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Veseys Home » Growing Vegetables »  Rutabaga/Turnip

Brassica napus/Brassica rapa

“Rutabaga”, also called “swede” or “winter turnip”, is globe shaped with yellow flesh and maroon coloured skin. Commonly grown for winter storage. “Summer Turnip”, is flatter in shape, and the flesh is usually white and roots are harvested during the summer.


Sow thinly ¼-¼2" deep. Space young plants to 4-6" apart in rows 24-30" apart. Sow seed as early as the soil can be worked to mature crop for early market. For the main storage crop, plant in late June or early July, so that roots can develop in the cooler weather. Late plantings are less susceptible to root maggot damage. For an extra early crop, start indoors in April for transplanting in May.


Full sun with a soil pH of 6.5. Moderate feeders; require a deep, loose cultivated soil with medium water retention. Apply generously, compost and well rotted manure prior to planting. Benefits from regular feedings with a compost tea or fertilizer with higher amounts of phosphorous and potassium for good root development. Boron is a key trace element for the prevention of Brown Heart (water core). (Boron may also be applied separately as a spray 4-6 weeks after planting).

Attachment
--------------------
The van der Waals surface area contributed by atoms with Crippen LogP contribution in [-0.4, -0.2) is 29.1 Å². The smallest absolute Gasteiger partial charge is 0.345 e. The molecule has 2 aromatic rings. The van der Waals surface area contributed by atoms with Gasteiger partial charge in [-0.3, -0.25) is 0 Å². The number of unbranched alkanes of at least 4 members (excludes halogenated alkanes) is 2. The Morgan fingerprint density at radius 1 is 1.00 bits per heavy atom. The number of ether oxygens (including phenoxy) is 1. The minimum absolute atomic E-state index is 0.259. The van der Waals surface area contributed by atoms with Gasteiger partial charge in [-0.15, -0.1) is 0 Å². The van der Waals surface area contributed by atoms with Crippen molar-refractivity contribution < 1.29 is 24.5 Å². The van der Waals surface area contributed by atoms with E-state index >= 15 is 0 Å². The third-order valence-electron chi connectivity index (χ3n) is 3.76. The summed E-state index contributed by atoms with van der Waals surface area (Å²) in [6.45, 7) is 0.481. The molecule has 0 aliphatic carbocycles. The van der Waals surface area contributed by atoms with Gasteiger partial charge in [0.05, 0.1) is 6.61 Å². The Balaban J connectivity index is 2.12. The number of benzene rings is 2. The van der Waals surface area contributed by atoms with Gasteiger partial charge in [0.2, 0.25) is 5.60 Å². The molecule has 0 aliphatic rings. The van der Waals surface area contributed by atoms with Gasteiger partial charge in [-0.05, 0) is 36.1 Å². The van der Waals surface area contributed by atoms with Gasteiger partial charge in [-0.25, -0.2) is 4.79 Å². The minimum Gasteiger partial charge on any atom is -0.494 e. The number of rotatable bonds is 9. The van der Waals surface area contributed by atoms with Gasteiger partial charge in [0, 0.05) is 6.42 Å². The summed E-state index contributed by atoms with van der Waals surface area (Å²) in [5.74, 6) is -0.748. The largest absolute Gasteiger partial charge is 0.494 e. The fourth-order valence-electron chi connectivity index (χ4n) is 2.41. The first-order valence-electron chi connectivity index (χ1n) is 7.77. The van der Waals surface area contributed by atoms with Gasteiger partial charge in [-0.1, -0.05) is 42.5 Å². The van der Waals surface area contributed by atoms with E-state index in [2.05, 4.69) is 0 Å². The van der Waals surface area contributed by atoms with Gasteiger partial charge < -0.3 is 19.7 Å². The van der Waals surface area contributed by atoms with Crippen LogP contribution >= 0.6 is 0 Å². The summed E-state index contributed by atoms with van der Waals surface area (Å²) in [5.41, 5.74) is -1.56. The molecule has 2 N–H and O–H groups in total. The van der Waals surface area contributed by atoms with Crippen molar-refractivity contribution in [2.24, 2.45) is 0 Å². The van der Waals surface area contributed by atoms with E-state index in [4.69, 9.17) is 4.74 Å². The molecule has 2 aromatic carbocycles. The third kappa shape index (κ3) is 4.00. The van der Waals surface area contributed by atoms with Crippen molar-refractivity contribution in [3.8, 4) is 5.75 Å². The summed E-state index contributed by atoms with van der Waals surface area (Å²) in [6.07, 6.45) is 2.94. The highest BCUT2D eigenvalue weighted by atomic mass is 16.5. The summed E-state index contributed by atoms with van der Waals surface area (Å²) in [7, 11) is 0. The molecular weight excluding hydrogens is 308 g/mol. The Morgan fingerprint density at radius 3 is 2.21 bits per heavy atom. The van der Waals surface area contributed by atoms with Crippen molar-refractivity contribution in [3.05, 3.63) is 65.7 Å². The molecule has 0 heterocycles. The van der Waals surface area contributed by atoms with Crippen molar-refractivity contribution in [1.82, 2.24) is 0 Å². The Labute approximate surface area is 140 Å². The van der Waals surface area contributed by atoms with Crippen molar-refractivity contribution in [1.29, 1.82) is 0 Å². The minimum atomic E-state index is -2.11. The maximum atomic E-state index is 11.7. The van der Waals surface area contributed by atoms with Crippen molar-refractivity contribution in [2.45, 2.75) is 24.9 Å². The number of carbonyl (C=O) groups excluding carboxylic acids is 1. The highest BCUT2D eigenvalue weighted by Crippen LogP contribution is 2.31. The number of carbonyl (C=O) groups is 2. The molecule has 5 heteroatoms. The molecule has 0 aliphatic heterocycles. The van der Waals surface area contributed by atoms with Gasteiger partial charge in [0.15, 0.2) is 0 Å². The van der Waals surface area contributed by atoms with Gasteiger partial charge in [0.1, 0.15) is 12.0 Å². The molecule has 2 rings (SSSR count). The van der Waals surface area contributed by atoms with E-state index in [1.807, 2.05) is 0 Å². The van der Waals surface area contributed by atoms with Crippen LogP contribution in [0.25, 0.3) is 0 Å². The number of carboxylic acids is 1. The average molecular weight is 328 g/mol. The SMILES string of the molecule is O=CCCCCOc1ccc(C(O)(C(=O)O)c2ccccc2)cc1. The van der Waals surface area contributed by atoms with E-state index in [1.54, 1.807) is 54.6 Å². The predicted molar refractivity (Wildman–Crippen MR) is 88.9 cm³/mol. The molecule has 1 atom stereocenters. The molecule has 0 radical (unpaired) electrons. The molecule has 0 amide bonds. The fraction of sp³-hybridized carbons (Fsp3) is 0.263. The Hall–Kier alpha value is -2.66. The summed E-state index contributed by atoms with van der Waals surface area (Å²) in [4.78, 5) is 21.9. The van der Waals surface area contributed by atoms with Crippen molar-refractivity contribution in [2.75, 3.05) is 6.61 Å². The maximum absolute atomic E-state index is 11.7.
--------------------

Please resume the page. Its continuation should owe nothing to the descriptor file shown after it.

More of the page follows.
Turnips (summer): when they reach 3" in diameter. Rutabagas (winter): when roots are 4" in diameter up until they are 5-6". You can leave your rutabagas in the ground until just before it freezes. Sweet flavour of rutabagas is enhanced by light frosts.

Pests & Diseases:

Clubroot can develop where turnips or cole crops have been frequently grown and will remain in the soil for 7 or more years. Clubroot thrives in acidic soil, keep the soil pH above 6.0. Practice good crop rotation. Root maggots can be avoided early in the season by covering plants with row covers.


Onion family, pea.